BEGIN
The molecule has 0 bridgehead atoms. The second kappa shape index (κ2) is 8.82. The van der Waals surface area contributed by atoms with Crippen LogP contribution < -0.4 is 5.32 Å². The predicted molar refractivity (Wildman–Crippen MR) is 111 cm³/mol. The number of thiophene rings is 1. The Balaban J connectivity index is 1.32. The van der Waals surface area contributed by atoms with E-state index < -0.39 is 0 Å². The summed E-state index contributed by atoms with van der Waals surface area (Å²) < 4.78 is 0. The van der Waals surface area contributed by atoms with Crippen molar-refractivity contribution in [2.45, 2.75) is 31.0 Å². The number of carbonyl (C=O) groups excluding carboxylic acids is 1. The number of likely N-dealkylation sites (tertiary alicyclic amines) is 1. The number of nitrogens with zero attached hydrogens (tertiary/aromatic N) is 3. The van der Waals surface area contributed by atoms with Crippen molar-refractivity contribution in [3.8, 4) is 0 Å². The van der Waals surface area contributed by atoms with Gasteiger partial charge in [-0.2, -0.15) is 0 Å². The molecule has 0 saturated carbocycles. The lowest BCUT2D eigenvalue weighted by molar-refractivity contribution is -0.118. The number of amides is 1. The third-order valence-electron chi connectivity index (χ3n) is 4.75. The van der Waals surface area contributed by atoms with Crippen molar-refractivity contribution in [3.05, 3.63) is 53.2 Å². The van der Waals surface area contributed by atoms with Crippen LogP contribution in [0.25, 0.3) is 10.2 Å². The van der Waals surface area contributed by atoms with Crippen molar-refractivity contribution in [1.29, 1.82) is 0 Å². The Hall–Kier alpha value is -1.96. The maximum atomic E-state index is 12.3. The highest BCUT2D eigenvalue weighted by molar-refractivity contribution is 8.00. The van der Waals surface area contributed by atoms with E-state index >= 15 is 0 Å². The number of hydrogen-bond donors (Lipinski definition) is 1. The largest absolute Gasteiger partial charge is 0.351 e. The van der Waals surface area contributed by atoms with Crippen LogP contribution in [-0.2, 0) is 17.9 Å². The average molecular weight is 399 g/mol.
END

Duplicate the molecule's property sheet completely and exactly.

The molecule has 0 bridgehead atoms. The second kappa shape index (κ2) is 8.82. The van der Waals surface area contributed by atoms with Crippen LogP contribution < -0.4 is 5.32 Å². The predicted molar refractivity (Wildman–Crippen MR) is 111 cm³/mol. The number of thiophene rings is 1. The Balaban J connectivity index is 1.32. The van der Waals surface area contributed by atoms with E-state index < -0.39 is 0 Å². The summed E-state index contributed by atoms with van der Waals surface area (Å²) < 4.78 is 0. The van der Waals surface area contributed by atoms with Crippen molar-refractivity contribution in [2.45, 2.75) is 31.0 Å². The number of carbonyl (C=O) groups excluding carboxylic acids is 1. The number of likely N-dealkylation sites (tertiary alicyclic amines) is 1. The number of nitrogens with zero attached hydrogens (tertiary/aromatic N) is 3. The van der Waals surface area contributed by atoms with Crippen molar-refractivity contribution in [3.8, 4) is 0 Å². The van der Waals surface area contributed by atoms with Gasteiger partial charge in [-0.2, -0.15) is 0 Å². The molecule has 0 saturated carbocycles. The lowest BCUT2D eigenvalue weighted by molar-refractivity contribution is -0.118. The number of amides is 1. The third-order valence-electron chi connectivity index (χ3n) is 4.75. The van der Waals surface area contributed by atoms with Crippen molar-refractivity contribution in [3.05, 3.63) is 53.2 Å². The van der Waals surface area contributed by atoms with Crippen LogP contribution in [0.25, 0.3) is 10.2 Å². The van der Waals surface area contributed by atoms with Crippen molar-refractivity contribution in [1.29, 1.82) is 0 Å². The Hall–Kier alpha value is -1.96. The maximum atomic E-state index is 12.3. The highest BCUT2D eigenvalue weighted by molar-refractivity contribution is 8.00. The van der Waals surface area contributed by atoms with E-state index >= 15 is 0 Å². The number of hydrogen-bond donors (Lipinski definition) is 1. The largest absolute Gasteiger partial charge is 0.351 e. The van der Waals surface area contributed by atoms with Crippen LogP contribution in [-0.2, 0) is 17.9 Å². The average molecular weight is 399 g/mol.